Polish miners, power workers, protest shift away from coal
WARSAW, Poland (AP) — Some four thousand Polish coal mining and power workers protested in Warsaw Wednesday against the gradual phasing out of coal extraction and use and against a European Union court order to immediately close down a mine.
Trade unions organizing the protest with banners and noisy horns said Europe’s shift from coal — which is abundant in Poland but polluting — towards renewable energy will eliminate hundreds of thousands of jobs in the country.
The protesters also argued that the policy would threaten Poland’s energy security and make the country dependent on fuel and power imports from Germany and Russia.
“We are threatened with the loss of energy sovereignty if we close our mines, our power plants and will be forced to import power,” said Krzysztof Gonerski, head of a Solidarity union chapter at the ENEA energy company in Gorzow Wielkopolski.
“Tens of thousands of good jobs will be eliminated. We are protesting against that,” Gonerski told The Associated Press.
He said wind and solar energy are not enough to substitute for coal, while the only viable option is nuclear energy.
“But Germany is already saying it will not allow a nuclear power plant near its border, so we will have to import expensive energy from Germany, from France,” Gonerski said.
He said the EU is ruled by “ecoterrorists” who are not really aware of the situation.
The demonstrators accuse the right-wing government of caving in to EU demands and charting out the timetable for the full closure of mines by 2049. Energy experts say that will happen much sooner, because Poland’s coal mines are becoming increasingly deeper and costlier, making extraction unviable. Some users are already importing cheaper coal, including from Russia.
Wednesday’s protest was spurred by an order last month from a top EU court for Poland to immediately halt operation of the Turow brown coal mine that feeds the Turow power plant, the source of some 7% percent of Poland’s energy. The ruling was in response to a lawsuit by the neighboring Czech Republic which says the mine is draining water from its border villages.
Also Wednesday, in a boost to the Czech complaint, the European Commission, the EU’s executive body, said it will support Prague’s case against Poland to demand Turow’s closure, before the EU Court of Justice, Poland’s state news agency PAP said, quoting commission spokeswoman Vivian Loonela.
Poland has not stopped the Turow mine, that belongs to the state PGE energy group, arguing it would cut power to over 2 million households and would have a negative effect on the European power grid. It insists that the court did not have full information on the situation while taking its decision, which is temporary, pending a full ruling that can take many months. Warsaw is holding intensive talks with Prague seeking to settle the matter out of court.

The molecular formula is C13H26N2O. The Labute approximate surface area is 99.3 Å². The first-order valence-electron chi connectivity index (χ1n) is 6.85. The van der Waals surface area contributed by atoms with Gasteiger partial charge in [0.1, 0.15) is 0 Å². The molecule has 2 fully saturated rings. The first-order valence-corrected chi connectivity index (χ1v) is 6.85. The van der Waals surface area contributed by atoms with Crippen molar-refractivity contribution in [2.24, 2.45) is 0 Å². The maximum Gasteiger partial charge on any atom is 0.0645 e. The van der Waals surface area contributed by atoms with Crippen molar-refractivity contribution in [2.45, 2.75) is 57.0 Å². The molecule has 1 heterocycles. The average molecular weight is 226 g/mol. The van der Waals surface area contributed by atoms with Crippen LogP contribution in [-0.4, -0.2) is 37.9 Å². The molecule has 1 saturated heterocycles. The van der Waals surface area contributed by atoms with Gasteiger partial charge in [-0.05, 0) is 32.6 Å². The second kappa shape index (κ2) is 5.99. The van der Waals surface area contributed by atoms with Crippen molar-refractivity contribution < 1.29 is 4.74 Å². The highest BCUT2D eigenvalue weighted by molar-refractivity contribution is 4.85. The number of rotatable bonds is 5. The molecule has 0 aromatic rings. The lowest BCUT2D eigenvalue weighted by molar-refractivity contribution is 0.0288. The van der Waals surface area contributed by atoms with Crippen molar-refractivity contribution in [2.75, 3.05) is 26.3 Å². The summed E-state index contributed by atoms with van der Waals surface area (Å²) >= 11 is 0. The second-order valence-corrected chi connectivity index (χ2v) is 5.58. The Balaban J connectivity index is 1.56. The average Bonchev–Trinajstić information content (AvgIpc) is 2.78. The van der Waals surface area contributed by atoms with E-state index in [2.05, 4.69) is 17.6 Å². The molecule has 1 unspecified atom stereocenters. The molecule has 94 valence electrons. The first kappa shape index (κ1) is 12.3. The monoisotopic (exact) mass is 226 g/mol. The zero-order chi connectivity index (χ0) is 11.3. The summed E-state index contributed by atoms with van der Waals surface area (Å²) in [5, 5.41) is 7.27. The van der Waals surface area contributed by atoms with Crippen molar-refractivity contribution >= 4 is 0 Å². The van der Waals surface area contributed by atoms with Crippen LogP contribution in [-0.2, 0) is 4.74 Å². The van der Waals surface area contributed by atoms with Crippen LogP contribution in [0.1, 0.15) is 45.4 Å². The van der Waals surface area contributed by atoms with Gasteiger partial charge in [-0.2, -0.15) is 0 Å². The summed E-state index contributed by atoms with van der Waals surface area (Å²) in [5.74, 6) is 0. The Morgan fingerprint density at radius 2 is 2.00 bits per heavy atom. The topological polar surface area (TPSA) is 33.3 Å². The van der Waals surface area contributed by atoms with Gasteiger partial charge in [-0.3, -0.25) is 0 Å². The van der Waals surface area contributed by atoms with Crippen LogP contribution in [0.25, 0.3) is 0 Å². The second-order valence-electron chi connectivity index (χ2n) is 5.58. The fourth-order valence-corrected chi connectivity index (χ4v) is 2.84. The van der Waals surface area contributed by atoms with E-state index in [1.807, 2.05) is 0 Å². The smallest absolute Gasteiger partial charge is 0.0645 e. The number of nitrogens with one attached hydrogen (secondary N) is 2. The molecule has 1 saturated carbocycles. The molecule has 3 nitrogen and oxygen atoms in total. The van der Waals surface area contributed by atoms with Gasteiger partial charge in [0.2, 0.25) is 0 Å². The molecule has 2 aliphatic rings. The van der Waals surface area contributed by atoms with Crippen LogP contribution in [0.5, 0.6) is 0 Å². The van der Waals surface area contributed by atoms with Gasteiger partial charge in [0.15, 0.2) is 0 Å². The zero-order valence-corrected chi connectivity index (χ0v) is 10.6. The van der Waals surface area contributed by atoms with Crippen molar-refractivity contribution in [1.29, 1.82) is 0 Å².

“I cannot imagine Turow being closed, it is too important in Poland’s grid,” Gonerski said, stressing that the Czech Republic and Germany operate a number of lignite mines in the same area.
On Tuesday, authorities in the central Lodz province and PGE announced that Europe’s biggest brown coal power plant in Belchatow will be phased out between 2030-2036, and its mine will close in 2038.
The announcement was celebrated by environmental groups. The plan to phase out coal will allow the Lodz region to seek means from the EU Just Transition Fund for regions most hit by the switch away from coal.
The Belchatow mine and its 11-unit power plant are the region’s biggest employers, offering some 10,000 jobs. Lignite, or brown coal, is lighter and softer than black coal but more polluting.
Formerly coal-driven, Poland has taken strides in embracing renewable energy sources.
Of over 70 coal mines and almost 400,000 miners it had in 1990, it now has some 20 mines and fewer that 80,000 miners, and is planning further cuts. At the same time the solar energy sector boomed in the past two years thanks to government and local subsidies and wind energy is developing, despite some recent legislative obstacles. There are plans for a nuclear power plant to start operations around 2035, but crucial decisions as to the technology, partnership and financing still need to be taken.
Still, Poland is always negotiating its own terms and timetables for phasing out coal and the EU and environmental groups say the changes are too slow and the plans not ambitious enough to meet the bloc’s goals of greenhouse gas reductions.
By MONIKA SCISLOWSKA